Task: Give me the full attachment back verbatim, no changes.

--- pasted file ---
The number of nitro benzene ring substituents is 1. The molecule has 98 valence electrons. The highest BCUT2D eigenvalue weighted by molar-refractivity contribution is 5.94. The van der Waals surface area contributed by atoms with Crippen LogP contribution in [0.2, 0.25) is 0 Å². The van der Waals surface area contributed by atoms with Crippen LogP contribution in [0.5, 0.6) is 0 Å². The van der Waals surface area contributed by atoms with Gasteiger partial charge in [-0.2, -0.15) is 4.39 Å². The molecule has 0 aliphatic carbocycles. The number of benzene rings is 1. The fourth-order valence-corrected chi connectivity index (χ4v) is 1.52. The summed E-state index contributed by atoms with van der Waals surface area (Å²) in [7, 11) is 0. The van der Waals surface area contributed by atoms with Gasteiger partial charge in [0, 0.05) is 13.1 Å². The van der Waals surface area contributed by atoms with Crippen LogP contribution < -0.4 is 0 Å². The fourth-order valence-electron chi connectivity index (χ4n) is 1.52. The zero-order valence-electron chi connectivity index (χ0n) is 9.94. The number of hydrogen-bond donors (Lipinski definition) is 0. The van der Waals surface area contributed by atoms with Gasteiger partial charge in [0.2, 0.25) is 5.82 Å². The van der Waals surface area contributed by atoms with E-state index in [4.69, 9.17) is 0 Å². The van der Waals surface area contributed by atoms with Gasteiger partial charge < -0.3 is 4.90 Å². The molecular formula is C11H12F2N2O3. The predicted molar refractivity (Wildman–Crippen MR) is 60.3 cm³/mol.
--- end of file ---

The number of nitro benzene ring substituents is 1. The molecule has 98 valence electrons. The highest BCUT2D eigenvalue weighted by molar-refractivity contribution is 5.94. The van der Waals surface area contributed by atoms with Crippen LogP contribution in [0.2, 0.25) is 0 Å². The van der Waals surface area contributed by atoms with Crippen LogP contribution in [0.5, 0.6) is 0 Å². The van der Waals surface area contributed by atoms with Gasteiger partial charge in [-0.2, -0.15) is 4.39 Å². The molecule has 0 aliphatic carbocycles. The number of benzene rings is 1. The fourth-order valence-corrected chi connectivity index (χ4v) is 1.52. The summed E-state index contributed by atoms with van der Waals surface area (Å²) in [7, 11) is 0. The van der Waals surface area contributed by atoms with Gasteiger partial charge in [0, 0.05) is 13.1 Å². The van der Waals surface area contributed by atoms with Crippen LogP contribution < -0.4 is 0 Å². The fourth-order valence-electron chi connectivity index (χ4n) is 1.52. The zero-order valence-electron chi connectivity index (χ0n) is 9.94. The number of hydrogen-bond donors (Lipinski definition) is 0. The van der Waals surface area contributed by atoms with Gasteiger partial charge in [0.2, 0.25) is 5.82 Å². The van der Waals surface area contributed by atoms with E-state index in [4.69, 9.17) is 0 Å². The van der Waals surface area contributed by atoms with Gasteiger partial charge < -0.3 is 4.90 Å². The molecular formula is C11H12F2N2O3. The predicted molar refractivity (Wildman–Crippen MR) is 60.3 cm³/mol.